Social Inequalities of Health (SIH) and different forms of exclusion are an open wound in society around the world, both in the global North and South. The increase in inequalities within and between countries is one of the most significant problems of our time. Despite the general rise in living standards during the 20th century and the introduction of national health systems, all studies demonstrate that health indicators – such as life expectancy at birth, incidence of disease and self-perceived health status – are not randomly distributed among the population; there are significant disparities related to gender, social class, level of education, type of occupation and ethnic group. This results in forms of structural vulnerability where different types of unequal social relations and exclusions converge and reinforce each other.
It is fundamental to analyse the causal power of social structures in order to explain health inequality. Social class has largely extended its influence during the growing supremacy of global neoliberalism, starting in the 1970s, and SIH and its harmful effects on health dramatically increased. Reduced investment in health and an accelerated privatisation of health systems, heavily induced by international bodies, have also contributed to the increase of SIH globally.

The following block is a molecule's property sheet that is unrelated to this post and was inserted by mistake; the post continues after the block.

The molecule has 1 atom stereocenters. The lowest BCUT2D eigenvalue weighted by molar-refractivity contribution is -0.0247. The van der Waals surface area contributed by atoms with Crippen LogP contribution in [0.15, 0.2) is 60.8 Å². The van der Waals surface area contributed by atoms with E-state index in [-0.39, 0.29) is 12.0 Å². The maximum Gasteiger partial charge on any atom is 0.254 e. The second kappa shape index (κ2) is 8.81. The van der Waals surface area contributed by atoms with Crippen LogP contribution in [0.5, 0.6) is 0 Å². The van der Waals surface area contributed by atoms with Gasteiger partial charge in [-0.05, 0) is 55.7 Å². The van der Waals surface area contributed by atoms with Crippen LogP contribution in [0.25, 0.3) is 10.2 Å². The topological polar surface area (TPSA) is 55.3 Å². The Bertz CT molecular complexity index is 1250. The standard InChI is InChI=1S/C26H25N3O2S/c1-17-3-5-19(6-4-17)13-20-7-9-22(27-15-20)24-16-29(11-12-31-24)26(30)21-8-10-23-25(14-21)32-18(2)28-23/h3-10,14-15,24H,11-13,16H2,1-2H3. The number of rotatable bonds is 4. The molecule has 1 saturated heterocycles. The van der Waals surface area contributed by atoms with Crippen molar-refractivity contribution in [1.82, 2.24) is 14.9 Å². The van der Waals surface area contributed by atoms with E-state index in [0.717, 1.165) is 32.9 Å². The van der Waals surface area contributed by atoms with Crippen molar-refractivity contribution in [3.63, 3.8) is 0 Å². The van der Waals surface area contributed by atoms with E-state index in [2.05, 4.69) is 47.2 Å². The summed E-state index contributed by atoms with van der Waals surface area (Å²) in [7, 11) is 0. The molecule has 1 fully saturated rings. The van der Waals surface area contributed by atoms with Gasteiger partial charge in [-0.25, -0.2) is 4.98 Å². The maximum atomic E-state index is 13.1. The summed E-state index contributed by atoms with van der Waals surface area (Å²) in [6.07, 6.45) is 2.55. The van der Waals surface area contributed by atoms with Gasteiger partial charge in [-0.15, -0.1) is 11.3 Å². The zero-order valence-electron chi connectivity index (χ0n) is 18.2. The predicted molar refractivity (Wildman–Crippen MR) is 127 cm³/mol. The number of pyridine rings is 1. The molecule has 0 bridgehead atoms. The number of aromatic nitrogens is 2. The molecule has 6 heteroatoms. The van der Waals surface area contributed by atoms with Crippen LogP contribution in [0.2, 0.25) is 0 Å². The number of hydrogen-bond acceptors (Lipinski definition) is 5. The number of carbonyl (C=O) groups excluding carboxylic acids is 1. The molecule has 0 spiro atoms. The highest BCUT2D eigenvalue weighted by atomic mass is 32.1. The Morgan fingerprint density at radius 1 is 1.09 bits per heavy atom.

The COVID-19 pandemic has further intensified the existing SIH in all countries, especially in the most vulnerable groups, which are being disproportionately affected by the pandemic, as demonstrated by data from the United Kingdom, United States, Brazil and India.
Over the last 30 years, the epidemiological and sociological literature has made great strides in the theoretical analysis and interpretation of SIH, as well as in identifying effective alternatives to tackle its causes and effects. However, in terms of evaluating the results of actions to resolve SIH, this is still a difficult and challenging task, although interesting experiences, strategies and recommendations are currently being adopted and adapted in different countries and contexts.
Thus, existing knowledge suggests the following priorities for policies that can help reduce SIH: i) increasing public resources for active labour market policies; ii) reducing relative poverty rates; iii) increasing public resources for social protection and housing; iv) improving the quality of care and reducing family health spending; v) increasing public investment in health and its share in the State budget; vi) having educational policies in place to promote people’s participation in decisions on policies that influence their lives and health. These are universal policies that respect the specificity of the cases of inequality, deprivation, vulnerability and exclusion they seek to address, and they must be transversal to all spheres of government, beyond the health system.
The COVID-19 pandemic and the efforts to tackle it provide several lessons that can be used to reconstruct society so that it can respond to the vulnerabilities, inequalities and consequences of a way of life that promotes exploitation, exclusion and disease. Learning from the crisis therefore means understanding the mutually constitutive relationships of public health, ecology, political economy, social relations, the State and political participation.How to cite: Serapioni, Mauro; Nunes, João Arriscado (2020), "Social inequalities in health", Words beyond the pandemic: a hundred-sided crisis. Consulted at 20.06.2021, in https://ces.uc.pt/publicacoes/palavras-pandemia/?lang=2&id=30109. ISBN: 978-989-8847-28-7